SAN GAT, Punjabi form of the Sanskrit term sarigti, means company, fellowship, association. In Sikh vocabulary, the word has a special connotation. It stands for the body of men and women met religiously, especially in (lie presence of the Guru Granth Sahib. Two other expressions carrying the same connotation
SEVA, from Sanskrit root sev (to serve, wait or attend upon, honour, or worship), is usually translated as `service` or `serving` which commonly relates to work paid for, but does not convey the sense in which the term is used in the Sikh tradition. The word seva has, in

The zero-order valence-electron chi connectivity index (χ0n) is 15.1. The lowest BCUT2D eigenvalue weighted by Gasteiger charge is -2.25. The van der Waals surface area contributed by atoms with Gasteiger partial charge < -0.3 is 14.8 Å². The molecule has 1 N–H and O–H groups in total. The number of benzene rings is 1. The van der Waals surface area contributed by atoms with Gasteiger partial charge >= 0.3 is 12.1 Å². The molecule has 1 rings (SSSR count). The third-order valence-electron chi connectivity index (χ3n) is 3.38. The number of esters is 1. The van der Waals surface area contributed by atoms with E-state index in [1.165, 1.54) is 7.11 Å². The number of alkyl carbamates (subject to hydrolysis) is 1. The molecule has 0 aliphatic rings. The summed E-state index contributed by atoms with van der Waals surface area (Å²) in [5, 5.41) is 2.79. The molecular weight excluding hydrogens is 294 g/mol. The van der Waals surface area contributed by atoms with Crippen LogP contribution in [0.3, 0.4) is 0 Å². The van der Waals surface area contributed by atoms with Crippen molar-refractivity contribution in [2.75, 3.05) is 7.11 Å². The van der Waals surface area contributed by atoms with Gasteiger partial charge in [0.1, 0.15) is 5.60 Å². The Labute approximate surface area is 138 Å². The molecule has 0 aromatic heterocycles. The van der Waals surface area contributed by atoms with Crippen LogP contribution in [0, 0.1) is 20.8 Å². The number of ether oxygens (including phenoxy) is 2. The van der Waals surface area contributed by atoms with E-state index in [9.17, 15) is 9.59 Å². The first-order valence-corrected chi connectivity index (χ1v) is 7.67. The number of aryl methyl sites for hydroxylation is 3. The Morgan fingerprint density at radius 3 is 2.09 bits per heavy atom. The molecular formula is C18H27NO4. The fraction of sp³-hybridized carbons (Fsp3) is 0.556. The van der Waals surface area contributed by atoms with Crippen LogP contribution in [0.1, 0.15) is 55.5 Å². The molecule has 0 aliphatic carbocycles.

TAKHT MALL, a Khahira Jatt and chaudhary or headman of Khadur, accepted the Sikh faith in the time of Guru Angad (1504-52). He served the Guru with devotion and always brought ample provisions for Guru ka Langar, the community kitchen.